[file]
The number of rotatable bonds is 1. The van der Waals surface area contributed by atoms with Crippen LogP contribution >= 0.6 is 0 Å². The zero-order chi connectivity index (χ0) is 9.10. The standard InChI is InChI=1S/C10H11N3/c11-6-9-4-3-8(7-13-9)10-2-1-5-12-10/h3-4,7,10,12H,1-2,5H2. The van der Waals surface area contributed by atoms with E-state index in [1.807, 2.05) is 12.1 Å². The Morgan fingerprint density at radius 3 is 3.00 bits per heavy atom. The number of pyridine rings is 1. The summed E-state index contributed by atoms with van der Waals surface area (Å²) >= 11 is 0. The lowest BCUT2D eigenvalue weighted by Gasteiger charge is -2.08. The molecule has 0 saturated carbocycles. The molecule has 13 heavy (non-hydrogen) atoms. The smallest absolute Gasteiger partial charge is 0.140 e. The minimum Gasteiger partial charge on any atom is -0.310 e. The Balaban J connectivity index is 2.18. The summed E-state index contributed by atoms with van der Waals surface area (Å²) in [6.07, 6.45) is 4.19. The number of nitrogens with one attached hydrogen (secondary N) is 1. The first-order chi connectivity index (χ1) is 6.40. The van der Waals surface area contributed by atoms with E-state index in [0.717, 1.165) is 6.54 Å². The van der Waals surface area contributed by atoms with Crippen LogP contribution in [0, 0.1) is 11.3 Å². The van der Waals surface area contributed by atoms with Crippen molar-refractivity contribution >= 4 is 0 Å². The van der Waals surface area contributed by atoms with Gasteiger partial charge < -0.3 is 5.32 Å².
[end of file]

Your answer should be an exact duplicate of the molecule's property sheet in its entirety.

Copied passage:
The number of rotatable bonds is 1. The van der Waals surface area contributed by atoms with Crippen LogP contribution >= 0.6 is 0 Å². The zero-order chi connectivity index (χ0) is 9.10. The standard InChI is InChI=1S/C10H11N3/c11-6-9-4-3-8(7-13-9)10-2-1-5-12-10/h3-4,7,10,12H,1-2,5H2. The van der Waals surface area contributed by atoms with E-state index in [1.807, 2.05) is 12.1 Å². The Morgan fingerprint density at radius 3 is 3.00 bits per heavy atom. The number of pyridine rings is 1. The summed E-state index contributed by atoms with van der Waals surface area (Å²) >= 11 is 0. The lowest BCUT2D eigenvalue weighted by Gasteiger charge is -2.08. The molecule has 0 saturated carbocycles. The molecule has 13 heavy (non-hydrogen) atoms. The smallest absolute Gasteiger partial charge is 0.140 e. The minimum Gasteiger partial charge on any atom is -0.310 e. The Balaban J connectivity index is 2.18. The summed E-state index contributed by atoms with van der Waals surface area (Å²) in [6.07, 6.45) is 4.19. The number of nitrogens with one attached hydrogen (secondary N) is 1. The first-order chi connectivity index (χ1) is 6.40. The van der Waals surface area contributed by atoms with E-state index in [0.717, 1.165) is 6.54 Å². The van der Waals surface area contributed by atoms with Crippen LogP contribution in [0, 0.1) is 11.3 Å². The van der Waals surface area contributed by atoms with Crippen molar-refractivity contribution >= 4 is 0 Å². The van der Waals surface area contributed by atoms with Gasteiger partial charge < -0.3 is 5.32 Å².